The Social Democrats Christine Lambrecht and Nancy Faeser take over as Defense and Interior Ministers. The latter said on Tuesday that the greatest threat to German and European democracy is the extreme political right.

Two men will have a lot to say with Scholz. The liberal leader Christian Lindner as Minister of Finance and the ecologist Robert Habeck, who assumes a macro-portfolio of Economy and Climate and who will be number two in the government.

Lindner will be the guardian of budget orthodoxy while Habeck is the one who will have to launch the big reform investments. A large part of the success of the new government will be played on the cooperation or clash between two men.

The challenge of the pandemic

One of Scholz’s first challenges will be dealing with the worst wave of the coronavirus pandemic in Germany. For the first time since March 2020, the German hospital system is under pressure and the country has an average of 500 deaths a day in recent days.

Scholz wants the Bundestag to vote as soon as possible on a law that would allow it to impose compulsory vaccination from the beginning of the year in a country where the vaccination rate for adults has not yet reached 70%.

His Minister of Health will be the mediatic epidemiologist Karl Lauterbach. At 58, the doctor, known from radio and television studios, hyperactive on Twitter, is a supporter of tough measures against the pandemic and to vaccinate the entire country as soon as possible.

A coronavirus testing center in Ludwigsburg, southern Germany, on Tuesday. Photo: AFP A coronavirus testing center in Ludwigsburg, southern Germany, on Tuesday. Photo: AFP

Visit to Emmanuel Macron

German diplomacy begins with marked steps. The first trip, as is tradition, will be to Paris, where this Friday Scholz will meet President Emmanuel Macron. He will then visit the headquarters of the institutions of the European Union and NATO in Brussels.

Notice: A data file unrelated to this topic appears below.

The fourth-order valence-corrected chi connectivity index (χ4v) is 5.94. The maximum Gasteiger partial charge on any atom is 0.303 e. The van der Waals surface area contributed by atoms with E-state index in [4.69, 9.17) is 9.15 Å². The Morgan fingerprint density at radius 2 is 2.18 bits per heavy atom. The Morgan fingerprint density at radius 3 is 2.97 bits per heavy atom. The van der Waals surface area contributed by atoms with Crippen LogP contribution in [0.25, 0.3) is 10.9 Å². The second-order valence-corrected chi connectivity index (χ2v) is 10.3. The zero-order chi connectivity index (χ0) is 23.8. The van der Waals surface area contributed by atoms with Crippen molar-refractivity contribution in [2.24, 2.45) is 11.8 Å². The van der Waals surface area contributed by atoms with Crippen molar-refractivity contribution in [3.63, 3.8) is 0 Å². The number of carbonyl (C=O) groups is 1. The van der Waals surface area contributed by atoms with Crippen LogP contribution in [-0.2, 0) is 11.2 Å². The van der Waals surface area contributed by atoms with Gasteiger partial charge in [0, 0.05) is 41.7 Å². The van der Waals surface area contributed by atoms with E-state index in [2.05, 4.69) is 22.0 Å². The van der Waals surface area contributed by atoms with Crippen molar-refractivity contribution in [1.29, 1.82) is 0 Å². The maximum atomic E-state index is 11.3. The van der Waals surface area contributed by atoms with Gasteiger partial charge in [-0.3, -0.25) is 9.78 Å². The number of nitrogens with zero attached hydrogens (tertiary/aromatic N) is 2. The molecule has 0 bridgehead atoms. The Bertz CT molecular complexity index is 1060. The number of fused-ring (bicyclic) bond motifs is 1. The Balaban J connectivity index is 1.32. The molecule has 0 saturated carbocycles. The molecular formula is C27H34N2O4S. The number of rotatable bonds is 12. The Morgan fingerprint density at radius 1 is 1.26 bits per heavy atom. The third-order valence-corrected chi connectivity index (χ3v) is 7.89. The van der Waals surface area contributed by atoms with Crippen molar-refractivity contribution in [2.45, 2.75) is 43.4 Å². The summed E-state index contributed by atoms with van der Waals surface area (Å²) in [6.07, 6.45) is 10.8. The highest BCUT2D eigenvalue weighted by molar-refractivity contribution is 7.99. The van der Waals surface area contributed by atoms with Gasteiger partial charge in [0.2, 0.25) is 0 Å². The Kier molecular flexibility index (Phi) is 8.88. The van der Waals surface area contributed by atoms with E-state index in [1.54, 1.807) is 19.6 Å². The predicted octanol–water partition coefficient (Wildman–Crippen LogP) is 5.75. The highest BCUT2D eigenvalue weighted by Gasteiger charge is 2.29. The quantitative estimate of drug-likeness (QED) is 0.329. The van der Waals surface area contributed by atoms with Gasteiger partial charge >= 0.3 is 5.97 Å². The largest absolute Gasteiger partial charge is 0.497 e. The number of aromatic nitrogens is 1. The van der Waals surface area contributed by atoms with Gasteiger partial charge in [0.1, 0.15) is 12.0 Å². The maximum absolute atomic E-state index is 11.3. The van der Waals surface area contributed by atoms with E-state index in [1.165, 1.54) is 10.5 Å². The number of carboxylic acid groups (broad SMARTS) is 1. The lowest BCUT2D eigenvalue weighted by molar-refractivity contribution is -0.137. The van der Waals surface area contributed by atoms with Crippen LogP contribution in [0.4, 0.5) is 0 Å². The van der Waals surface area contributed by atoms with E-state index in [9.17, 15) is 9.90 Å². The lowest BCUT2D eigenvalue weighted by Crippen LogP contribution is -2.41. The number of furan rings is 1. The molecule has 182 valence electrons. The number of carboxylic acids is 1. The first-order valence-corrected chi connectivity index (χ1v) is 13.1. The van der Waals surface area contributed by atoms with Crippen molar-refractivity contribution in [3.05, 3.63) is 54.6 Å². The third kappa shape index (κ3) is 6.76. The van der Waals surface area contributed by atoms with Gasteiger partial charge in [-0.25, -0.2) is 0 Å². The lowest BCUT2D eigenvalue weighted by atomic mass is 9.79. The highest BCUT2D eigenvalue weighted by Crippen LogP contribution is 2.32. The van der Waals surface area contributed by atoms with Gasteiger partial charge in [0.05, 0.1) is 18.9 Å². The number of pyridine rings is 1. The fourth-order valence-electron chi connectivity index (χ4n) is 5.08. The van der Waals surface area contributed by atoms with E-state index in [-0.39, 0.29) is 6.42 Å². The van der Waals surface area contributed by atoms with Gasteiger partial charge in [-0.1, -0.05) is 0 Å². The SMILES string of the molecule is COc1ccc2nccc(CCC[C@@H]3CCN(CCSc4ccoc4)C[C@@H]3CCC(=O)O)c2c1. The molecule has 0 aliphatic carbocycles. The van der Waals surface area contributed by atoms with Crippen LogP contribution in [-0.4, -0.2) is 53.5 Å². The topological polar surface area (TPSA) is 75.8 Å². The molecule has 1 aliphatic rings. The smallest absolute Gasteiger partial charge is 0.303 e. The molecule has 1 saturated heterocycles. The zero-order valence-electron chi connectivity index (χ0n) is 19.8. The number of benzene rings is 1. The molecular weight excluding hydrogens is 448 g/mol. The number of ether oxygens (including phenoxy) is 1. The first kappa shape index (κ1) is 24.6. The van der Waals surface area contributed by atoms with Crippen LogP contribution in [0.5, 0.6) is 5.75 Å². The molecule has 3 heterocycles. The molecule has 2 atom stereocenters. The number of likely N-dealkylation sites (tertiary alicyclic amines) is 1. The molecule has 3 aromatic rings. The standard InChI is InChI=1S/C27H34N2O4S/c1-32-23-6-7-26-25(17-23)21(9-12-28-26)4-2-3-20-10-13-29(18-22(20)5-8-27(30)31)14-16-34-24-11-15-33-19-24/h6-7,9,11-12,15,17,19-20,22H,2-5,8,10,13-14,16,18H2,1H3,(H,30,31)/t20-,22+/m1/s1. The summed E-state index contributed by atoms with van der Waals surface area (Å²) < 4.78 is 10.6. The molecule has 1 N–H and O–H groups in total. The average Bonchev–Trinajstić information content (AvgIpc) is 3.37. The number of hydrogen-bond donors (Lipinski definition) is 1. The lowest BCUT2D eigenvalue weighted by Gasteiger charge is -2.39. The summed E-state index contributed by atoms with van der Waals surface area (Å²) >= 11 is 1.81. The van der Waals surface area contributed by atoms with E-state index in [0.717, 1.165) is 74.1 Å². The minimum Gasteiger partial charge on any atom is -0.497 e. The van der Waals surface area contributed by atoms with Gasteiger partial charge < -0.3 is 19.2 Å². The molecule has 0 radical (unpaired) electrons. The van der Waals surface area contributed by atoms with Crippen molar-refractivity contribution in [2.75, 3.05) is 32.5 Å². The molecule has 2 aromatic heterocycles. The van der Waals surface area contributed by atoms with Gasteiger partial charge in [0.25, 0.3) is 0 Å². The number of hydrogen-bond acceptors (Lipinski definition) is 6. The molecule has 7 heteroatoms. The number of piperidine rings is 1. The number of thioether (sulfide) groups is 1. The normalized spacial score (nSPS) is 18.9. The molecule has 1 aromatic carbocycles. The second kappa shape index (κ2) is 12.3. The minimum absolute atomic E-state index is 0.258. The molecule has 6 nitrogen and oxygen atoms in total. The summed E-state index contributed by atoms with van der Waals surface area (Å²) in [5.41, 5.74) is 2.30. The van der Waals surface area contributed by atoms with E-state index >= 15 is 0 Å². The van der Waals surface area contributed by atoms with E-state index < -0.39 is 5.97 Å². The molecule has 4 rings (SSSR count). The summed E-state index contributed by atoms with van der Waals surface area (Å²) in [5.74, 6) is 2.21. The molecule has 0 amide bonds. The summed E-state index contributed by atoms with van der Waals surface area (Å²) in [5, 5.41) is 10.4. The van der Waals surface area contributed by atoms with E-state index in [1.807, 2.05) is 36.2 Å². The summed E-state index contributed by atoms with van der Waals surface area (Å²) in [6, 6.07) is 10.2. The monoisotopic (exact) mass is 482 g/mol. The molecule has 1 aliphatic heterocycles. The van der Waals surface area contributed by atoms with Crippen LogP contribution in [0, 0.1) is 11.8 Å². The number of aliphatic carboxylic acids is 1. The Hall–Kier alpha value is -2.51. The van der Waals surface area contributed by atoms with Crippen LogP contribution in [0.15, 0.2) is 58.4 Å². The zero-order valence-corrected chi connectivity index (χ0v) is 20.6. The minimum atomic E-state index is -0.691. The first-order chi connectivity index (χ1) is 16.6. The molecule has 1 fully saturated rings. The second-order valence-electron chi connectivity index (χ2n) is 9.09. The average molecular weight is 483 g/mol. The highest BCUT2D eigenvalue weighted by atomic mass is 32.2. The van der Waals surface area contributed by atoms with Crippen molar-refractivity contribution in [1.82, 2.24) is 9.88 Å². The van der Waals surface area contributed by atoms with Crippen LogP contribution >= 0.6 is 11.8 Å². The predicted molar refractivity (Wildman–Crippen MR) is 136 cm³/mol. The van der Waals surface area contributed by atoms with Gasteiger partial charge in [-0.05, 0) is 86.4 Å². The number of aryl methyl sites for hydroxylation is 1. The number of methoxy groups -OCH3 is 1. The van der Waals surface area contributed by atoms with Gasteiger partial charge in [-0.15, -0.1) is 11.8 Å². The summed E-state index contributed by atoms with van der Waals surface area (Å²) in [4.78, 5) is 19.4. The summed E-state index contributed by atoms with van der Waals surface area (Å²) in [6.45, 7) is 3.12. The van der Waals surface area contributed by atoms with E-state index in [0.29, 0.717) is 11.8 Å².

Germany will continue to look east because despite the tensions between Russia and Ukraine it is a tradition to maintain the best possible relations with Moscow. And she will continue to be a critical Atlanticist, who understands the relationship with Washington essential but does not intend to follow the United States in every adventure.

If two decades ago he refused to participate in the second Gulf War against Saddam Hussein’s Iraq, now he understands that the relationship with China should be the one between two trading partners despite political differences and not the rivalry that promotes the Joe Biden Administration.

The Chinese president, according to agency cables, said: “China is prepared to consolidate and deepen political mutual trust, expand exchanges and cooperation on various issues with Germany.”

The investment protection agreement negotiated between the European Union and China in the interest mainly of Germany keeps the dream of the just because the European Parliament refuses to ratify it.

Kremlin spokesman Dimitri Peskov said Wednesday that Moscow expects “continuity and constructive relations to be established between the president (Vladimir Putin) and the new chancellor (in Germany the head of government is called ‘chancellor’).

Scholz will be conditioned by environmentalists, who with Baerbock at the forefront of German diplomacy will try to carry out a foreign policy with more emphasis on human rights.

By Editor